Business Incubation and Accelerators Significantly Add to Local Economies
Throughout southeastern Ohio, West Virginia, and across Kentucky, a series of business incubators, accelerators, makerspaces, and support organizations provide a network for entrepreneurs to start, grow, and expand their businesses. But, does the investment move the needle in the local economy? The data show that they do.
Throughout the last 15 years, the Voinovich School of Leadership and Public Affairs provided economic impact data based on direct metrics from companies served by Ohio University’s Innovation Center (OUIC), the region’s premier business incubator, supported 297 jobs generating $12.9 million in salaries in Athens County alone. The 297 jobs represent a 112 percent increase in the last five years.
In a recent press release, OUIC Director Stacy Strauss attributes the increase in numbers to the rapid growth experienced by several companies currently housed in the Innovation Center, as well as rising sales and new hiring by recent incubator graduates.
“We work with tenacious entrepreneurs who are driven to succeed. They are building companies and creating jobs with wages that are significantly higher than the average rate for our area,” Strauss said. “We are just one piece of a larger network of university and regional collaborators that provide critical early-stage services to startups. These figures are more proof that successful scalable ventures are being built in southeastern Ohio.”
The LIGHTS’ network’s direct economic impact has been significant since its inception in October 2016. The system of business incubators, makerspaces, and accelerator programs assisted 199 companies creating 72 jobs and attracting over $23 million in private investment. Please see Andrea Thogmartin’s blog (https://www.lightsregionalinnovation.com/single-post/2019/05/16/Quarterly-Metrics-Review) outlining more impact.
Beyond the direct impact numbers, these programs create an entrepreneurial culture that will outlive grant source investments. Through 470 events and over 5000 attendees, progress can be slow, but steady as communities learn of the resources available and launch new ideas.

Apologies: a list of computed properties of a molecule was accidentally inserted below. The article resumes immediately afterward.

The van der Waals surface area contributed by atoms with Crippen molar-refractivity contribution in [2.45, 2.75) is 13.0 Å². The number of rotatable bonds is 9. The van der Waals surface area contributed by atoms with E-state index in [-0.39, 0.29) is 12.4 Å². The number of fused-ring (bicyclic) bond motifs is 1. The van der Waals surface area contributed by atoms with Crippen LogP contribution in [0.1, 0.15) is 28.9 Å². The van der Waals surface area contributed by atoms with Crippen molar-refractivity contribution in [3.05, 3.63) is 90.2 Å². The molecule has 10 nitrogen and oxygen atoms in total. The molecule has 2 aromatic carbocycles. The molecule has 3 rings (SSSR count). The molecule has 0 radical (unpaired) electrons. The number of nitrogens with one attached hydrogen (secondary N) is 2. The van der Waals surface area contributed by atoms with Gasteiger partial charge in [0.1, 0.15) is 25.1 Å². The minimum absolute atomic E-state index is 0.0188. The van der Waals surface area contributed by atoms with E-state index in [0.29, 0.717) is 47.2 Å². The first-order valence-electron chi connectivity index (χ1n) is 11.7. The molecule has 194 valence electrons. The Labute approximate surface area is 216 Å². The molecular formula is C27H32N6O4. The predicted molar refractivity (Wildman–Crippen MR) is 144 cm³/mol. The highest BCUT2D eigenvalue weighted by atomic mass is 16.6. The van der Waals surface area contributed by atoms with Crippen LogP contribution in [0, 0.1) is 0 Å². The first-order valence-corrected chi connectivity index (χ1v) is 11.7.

The LIGHTS Regional Innovation Network catalyzes the creation of companies to create high-wage jobs and attract greater private investment in the coal-impacted and opioid-impacted regions of Ohio, West Virginia, and Kentucky, uniquely matching the complex problems and opportunities facing our corporations, communities, and individuals to a network of strategically-placed Innovation Gateways. From this, new marketable products grow from these challenges through our work with locally partnered Innovation Gateways’ business incubators and makerspaces, across a tri-state 28-county area.
The Clinton County Port Authority is marking National Economic Development Week from May 9-15, 2021, to celebrate the contributions of positive economic development and discuss the role of the profession in the local community.read more
A research and arts project to document how eastern Ohio has been shaped by changes in the coal industry was awarded a $35,000 grant from the Sustainability Institute at Ohio State. The Ohio Coal Transition: Pathways for Community Resilience is a partnership between The Ohio State University’s School of Environment and Natural Resources, OSU Extension, University Libraries, and the departments of Theatre, Geography and Civil, Environmental, and Geodetic Engineering.read more
Much more than just “drug houses”; State grants to fund commercial building demolition would propel county land banks as key drivers of Ohio’s economic development
In late April 2021, a legislative committee in the Ohio House held its second hearing to consider creating a $100 million grant program, exclusively for county land banks, to fund commercial building demolition. Ohio’s land bank statutes are recognized as a national model, uniquely providing an opt-in for county commissioners to direct tax collections to fund their county land banks’ activities. That revenue model, coupled with allocations from the state’s Hardest Hit Fund (specifically, the sun-setting Neighborhood Initiative Program), allowed land banks to grow in number during the past decade and thrive in addressing so-called nonproductive land in their communities.read more